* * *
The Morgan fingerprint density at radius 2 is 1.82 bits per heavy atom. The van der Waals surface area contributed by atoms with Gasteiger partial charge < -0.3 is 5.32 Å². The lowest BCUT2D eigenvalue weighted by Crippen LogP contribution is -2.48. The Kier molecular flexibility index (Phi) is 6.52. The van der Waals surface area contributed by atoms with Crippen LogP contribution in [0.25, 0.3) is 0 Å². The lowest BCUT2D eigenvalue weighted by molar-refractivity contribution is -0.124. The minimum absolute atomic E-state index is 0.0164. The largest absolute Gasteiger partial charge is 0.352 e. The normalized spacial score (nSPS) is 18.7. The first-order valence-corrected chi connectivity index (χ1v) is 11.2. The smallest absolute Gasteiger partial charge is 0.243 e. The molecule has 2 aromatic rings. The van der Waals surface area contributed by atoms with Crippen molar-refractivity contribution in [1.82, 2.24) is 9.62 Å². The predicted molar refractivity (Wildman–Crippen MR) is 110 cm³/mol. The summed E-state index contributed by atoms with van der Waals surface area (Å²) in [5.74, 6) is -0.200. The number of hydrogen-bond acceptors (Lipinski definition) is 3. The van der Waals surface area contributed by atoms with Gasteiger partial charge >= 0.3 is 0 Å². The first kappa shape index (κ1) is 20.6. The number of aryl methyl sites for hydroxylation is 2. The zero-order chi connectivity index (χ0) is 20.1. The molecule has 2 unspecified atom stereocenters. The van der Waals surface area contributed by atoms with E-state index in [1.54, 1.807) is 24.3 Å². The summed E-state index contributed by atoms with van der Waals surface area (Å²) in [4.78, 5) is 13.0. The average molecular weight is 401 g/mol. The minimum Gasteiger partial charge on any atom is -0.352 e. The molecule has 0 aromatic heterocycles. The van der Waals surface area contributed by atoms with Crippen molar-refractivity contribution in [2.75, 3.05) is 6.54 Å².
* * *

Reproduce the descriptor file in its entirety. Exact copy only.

The Morgan fingerprint density at radius 2 is 1.82 bits per heavy atom. The van der Waals surface area contributed by atoms with Gasteiger partial charge < -0.3 is 5.32 Å². The lowest BCUT2D eigenvalue weighted by Crippen LogP contribution is -2.48. The Kier molecular flexibility index (Phi) is 6.52. The van der Waals surface area contributed by atoms with Crippen LogP contribution in [0.25, 0.3) is 0 Å². The lowest BCUT2D eigenvalue weighted by molar-refractivity contribution is -0.124. The minimum absolute atomic E-state index is 0.0164. The largest absolute Gasteiger partial charge is 0.352 e. The normalized spacial score (nSPS) is 18.7. The first-order valence-corrected chi connectivity index (χ1v) is 11.2. The smallest absolute Gasteiger partial charge is 0.243 e. The molecule has 2 aromatic rings. The van der Waals surface area contributed by atoms with Crippen molar-refractivity contribution in [1.82, 2.24) is 9.62 Å². The predicted molar refractivity (Wildman–Crippen MR) is 110 cm³/mol. The summed E-state index contributed by atoms with van der Waals surface area (Å²) in [5.74, 6) is -0.200. The number of hydrogen-bond acceptors (Lipinski definition) is 3. The van der Waals surface area contributed by atoms with Gasteiger partial charge >= 0.3 is 0 Å². The first kappa shape index (κ1) is 20.6. The number of aryl methyl sites for hydroxylation is 2. The zero-order chi connectivity index (χ0) is 20.1. The molecule has 2 unspecified atom stereocenters. The van der Waals surface area contributed by atoms with E-state index in [1.54, 1.807) is 24.3 Å². The summed E-state index contributed by atoms with van der Waals surface area (Å²) in [4.78, 5) is 13.0. The average molecular weight is 401 g/mol. The minimum Gasteiger partial charge on any atom is -0.352 e. The molecule has 0 aromatic heterocycles. The van der Waals surface area contributed by atoms with Crippen molar-refractivity contribution in [2.75, 3.05) is 6.54 Å².